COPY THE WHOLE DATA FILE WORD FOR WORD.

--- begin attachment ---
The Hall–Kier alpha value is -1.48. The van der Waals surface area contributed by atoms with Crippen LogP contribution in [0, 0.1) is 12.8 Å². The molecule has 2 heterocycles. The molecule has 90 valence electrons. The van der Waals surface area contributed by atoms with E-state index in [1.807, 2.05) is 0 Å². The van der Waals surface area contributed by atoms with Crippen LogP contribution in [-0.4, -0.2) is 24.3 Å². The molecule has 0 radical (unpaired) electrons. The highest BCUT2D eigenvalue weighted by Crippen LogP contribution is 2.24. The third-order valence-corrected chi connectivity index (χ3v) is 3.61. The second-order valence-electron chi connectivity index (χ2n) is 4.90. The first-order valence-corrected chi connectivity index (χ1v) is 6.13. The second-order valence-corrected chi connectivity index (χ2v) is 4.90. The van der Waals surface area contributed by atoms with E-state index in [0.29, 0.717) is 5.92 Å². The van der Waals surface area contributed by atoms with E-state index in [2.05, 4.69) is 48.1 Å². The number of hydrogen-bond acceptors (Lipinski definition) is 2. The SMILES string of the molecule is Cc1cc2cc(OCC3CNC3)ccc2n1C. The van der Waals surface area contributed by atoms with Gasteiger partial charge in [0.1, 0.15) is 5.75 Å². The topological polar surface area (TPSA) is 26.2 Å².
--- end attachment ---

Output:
The Hall–Kier alpha value is -1.48. The van der Waals surface area contributed by atoms with Crippen LogP contribution in [0, 0.1) is 12.8 Å². The molecule has 2 heterocycles. The molecule has 90 valence electrons. The van der Waals surface area contributed by atoms with E-state index in [1.807, 2.05) is 0 Å². The van der Waals surface area contributed by atoms with Crippen LogP contribution in [-0.4, -0.2) is 24.3 Å². The molecule has 0 radical (unpaired) electrons. The highest BCUT2D eigenvalue weighted by Crippen LogP contribution is 2.24. The third-order valence-corrected chi connectivity index (χ3v) is 3.61. The second-order valence-electron chi connectivity index (χ2n) is 4.90. The first-order valence-corrected chi connectivity index (χ1v) is 6.13. The second-order valence-corrected chi connectivity index (χ2v) is 4.90. The van der Waals surface area contributed by atoms with E-state index in [0.29, 0.717) is 5.92 Å². The van der Waals surface area contributed by atoms with E-state index in [2.05, 4.69) is 48.1 Å². The number of hydrogen-bond acceptors (Lipinski definition) is 2. The SMILES string of the molecule is Cc1cc2cc(OCC3CNC3)ccc2n1C. The van der Waals surface area contributed by atoms with Gasteiger partial charge in [0.1, 0.15) is 5.75 Å². The topological polar surface area (TPSA) is 26.2 Å².